01st February 2021
For our next exercise we are asked to ‘…take a number of shots using lines to flatten the pictorial space… you may like to try a high viewpoint (i.e. looking down).’ OCA Expressing Your Vision course folder p.25.
Unfortunately due to lockdown taking an excursion to find some architecture is impossible. ‘…Modern architecture offers strong lines and dynamic diagonals, and zooming in can help to create simpler, more abstract compositions.’ OCA Expressing Your Vision course folder p.25 and finding a high point to look down is even more impossible. The only high point we had in Lowestoft was a four storey car park which was demolished so this ruled out high view point shots.
I decided to shoot images around the garden and look for any in the house that would satisfy the exercises brief. The results can be found below and consist of pavement, wall, patio slabs, man-hole covers, fence, decking and a window.
The images consist of lines, shapes and text. To make the visual results more conceptualised if the lines are viewed at an angle they become more abstract, this can be seen in the images below where I have adjusted the angles of the original images.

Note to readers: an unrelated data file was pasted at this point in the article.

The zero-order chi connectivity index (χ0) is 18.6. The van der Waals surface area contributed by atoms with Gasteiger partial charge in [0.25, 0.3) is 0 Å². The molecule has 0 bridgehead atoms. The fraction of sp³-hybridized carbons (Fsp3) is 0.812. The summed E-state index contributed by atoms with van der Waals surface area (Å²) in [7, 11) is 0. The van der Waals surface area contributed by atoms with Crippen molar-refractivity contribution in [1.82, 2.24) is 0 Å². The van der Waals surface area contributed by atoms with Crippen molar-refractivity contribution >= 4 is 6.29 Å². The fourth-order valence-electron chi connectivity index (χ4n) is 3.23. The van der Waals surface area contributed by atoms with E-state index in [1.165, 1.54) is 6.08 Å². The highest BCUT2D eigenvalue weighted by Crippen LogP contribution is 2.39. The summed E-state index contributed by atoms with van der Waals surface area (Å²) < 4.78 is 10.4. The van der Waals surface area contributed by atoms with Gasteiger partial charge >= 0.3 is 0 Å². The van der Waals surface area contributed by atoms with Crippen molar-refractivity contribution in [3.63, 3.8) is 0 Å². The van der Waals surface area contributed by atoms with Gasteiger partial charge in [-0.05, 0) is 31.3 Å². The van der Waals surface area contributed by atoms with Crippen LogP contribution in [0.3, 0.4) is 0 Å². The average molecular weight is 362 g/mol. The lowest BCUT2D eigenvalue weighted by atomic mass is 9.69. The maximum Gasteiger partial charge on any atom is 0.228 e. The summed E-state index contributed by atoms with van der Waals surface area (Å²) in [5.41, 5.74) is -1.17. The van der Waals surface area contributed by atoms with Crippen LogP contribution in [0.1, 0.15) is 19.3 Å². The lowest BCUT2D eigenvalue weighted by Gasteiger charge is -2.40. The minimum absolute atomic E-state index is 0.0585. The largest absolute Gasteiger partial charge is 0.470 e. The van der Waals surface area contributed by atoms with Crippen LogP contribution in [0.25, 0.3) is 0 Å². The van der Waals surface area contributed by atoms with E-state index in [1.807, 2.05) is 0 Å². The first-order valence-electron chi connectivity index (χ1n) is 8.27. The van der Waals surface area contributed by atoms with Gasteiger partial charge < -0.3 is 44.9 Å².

When working with pattern, shape and line I have always found if you shoot in black and white or adjust the image in post processing the images become far more stronger and abstract. To illustrate this I have adjusted three of the above images turning them into black and white and the results can be seen below.
In ‘Exercise 1.3: Line part 1’ the lines that we were shooting within our compositions were used to lead the viewers eye into a specific point of interest. In contrast the lines within this exercise are used to lead the viewers eye out of the picture frame.
Both the use of leading lines and abstract lines are important in their own way because both serve very different compositional needs; leading lines are functional and abstract lines are aesthetic.